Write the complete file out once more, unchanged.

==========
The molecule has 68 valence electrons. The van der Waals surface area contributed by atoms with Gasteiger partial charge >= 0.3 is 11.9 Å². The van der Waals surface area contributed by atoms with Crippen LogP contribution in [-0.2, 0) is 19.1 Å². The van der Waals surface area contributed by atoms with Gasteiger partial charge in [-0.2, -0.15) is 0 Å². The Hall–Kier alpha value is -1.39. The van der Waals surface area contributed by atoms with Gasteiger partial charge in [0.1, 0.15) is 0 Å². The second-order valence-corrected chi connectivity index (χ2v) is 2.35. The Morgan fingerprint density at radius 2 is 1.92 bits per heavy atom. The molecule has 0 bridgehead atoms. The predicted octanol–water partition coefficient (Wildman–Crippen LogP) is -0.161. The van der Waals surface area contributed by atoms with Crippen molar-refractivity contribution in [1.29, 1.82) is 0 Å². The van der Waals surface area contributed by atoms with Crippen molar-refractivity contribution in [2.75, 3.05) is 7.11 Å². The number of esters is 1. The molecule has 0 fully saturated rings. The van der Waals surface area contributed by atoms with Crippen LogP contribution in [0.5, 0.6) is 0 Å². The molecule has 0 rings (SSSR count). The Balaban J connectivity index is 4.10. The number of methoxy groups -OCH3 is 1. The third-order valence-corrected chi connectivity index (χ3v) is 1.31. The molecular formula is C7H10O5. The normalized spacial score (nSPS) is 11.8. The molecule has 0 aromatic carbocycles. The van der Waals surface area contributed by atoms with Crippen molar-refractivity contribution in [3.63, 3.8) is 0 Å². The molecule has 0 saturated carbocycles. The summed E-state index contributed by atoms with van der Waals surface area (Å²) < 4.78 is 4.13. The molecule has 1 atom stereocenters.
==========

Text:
The molecule has 68 valence electrons. The van der Waals surface area contributed by atoms with Gasteiger partial charge >= 0.3 is 11.9 Å². The van der Waals surface area contributed by atoms with Crippen LogP contribution in [-0.2, 0) is 19.1 Å². The van der Waals surface area contributed by atoms with Gasteiger partial charge in [-0.2, -0.15) is 0 Å². The Hall–Kier alpha value is -1.39. The van der Waals surface area contributed by atoms with Gasteiger partial charge in [0.1, 0.15) is 0 Å². The second-order valence-corrected chi connectivity index (χ2v) is 2.35. The Morgan fingerprint density at radius 2 is 1.92 bits per heavy atom. The molecule has 0 bridgehead atoms. The predicted octanol–water partition coefficient (Wildman–Crippen LogP) is -0.161. The van der Waals surface area contributed by atoms with Crippen molar-refractivity contribution in [1.29, 1.82) is 0 Å². The van der Waals surface area contributed by atoms with Crippen molar-refractivity contribution in [2.75, 3.05) is 7.11 Å². The number of esters is 1. The molecule has 0 fully saturated rings. The van der Waals surface area contributed by atoms with Crippen LogP contribution in [0.5, 0.6) is 0 Å². The molecule has 0 rings (SSSR count). The Balaban J connectivity index is 4.10. The number of methoxy groups -OCH3 is 1. The third-order valence-corrected chi connectivity index (χ3v) is 1.31. The molecular formula is C7H10O5. The normalized spacial score (nSPS) is 11.8. The molecule has 0 aromatic carbocycles. The van der Waals surface area contributed by atoms with Crippen molar-refractivity contribution in [3.63, 3.8) is 0 Å². The molecule has 0 saturated carbocycles. The summed E-state index contributed by atoms with van der Waals surface area (Å²) < 4.78 is 4.13. The molecule has 1 atom stereocenters.